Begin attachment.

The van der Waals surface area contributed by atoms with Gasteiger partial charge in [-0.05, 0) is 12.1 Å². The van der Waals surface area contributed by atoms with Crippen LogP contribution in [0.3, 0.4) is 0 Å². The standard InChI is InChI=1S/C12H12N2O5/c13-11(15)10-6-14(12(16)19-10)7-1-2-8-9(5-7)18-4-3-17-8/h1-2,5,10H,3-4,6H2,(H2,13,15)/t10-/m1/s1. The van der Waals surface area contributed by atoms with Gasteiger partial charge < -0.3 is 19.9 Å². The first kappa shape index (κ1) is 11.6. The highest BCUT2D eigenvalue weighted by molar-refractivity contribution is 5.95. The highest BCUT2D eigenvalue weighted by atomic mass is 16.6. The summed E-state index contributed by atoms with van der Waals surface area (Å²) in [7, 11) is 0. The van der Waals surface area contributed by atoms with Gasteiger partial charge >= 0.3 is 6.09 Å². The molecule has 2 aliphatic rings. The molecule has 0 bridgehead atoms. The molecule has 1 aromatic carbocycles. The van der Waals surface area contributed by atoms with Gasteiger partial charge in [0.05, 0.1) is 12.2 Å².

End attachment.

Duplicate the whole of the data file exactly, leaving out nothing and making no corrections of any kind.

The van der Waals surface area contributed by atoms with Gasteiger partial charge in [-0.05, 0) is 12.1 Å². The van der Waals surface area contributed by atoms with Crippen LogP contribution in [0.3, 0.4) is 0 Å². The standard InChI is InChI=1S/C12H12N2O5/c13-11(15)10-6-14(12(16)19-10)7-1-2-8-9(5-7)18-4-3-17-8/h1-2,5,10H,3-4,6H2,(H2,13,15)/t10-/m1/s1. The van der Waals surface area contributed by atoms with Gasteiger partial charge < -0.3 is 19.9 Å². The first kappa shape index (κ1) is 11.6. The highest BCUT2D eigenvalue weighted by molar-refractivity contribution is 5.95. The highest BCUT2D eigenvalue weighted by atomic mass is 16.6. The summed E-state index contributed by atoms with van der Waals surface area (Å²) in [7, 11) is 0. The van der Waals surface area contributed by atoms with Gasteiger partial charge >= 0.3 is 6.09 Å². The molecule has 2 aliphatic rings. The molecule has 0 bridgehead atoms. The molecule has 1 aromatic carbocycles. The van der Waals surface area contributed by atoms with Gasteiger partial charge in [0.05, 0.1) is 12.2 Å².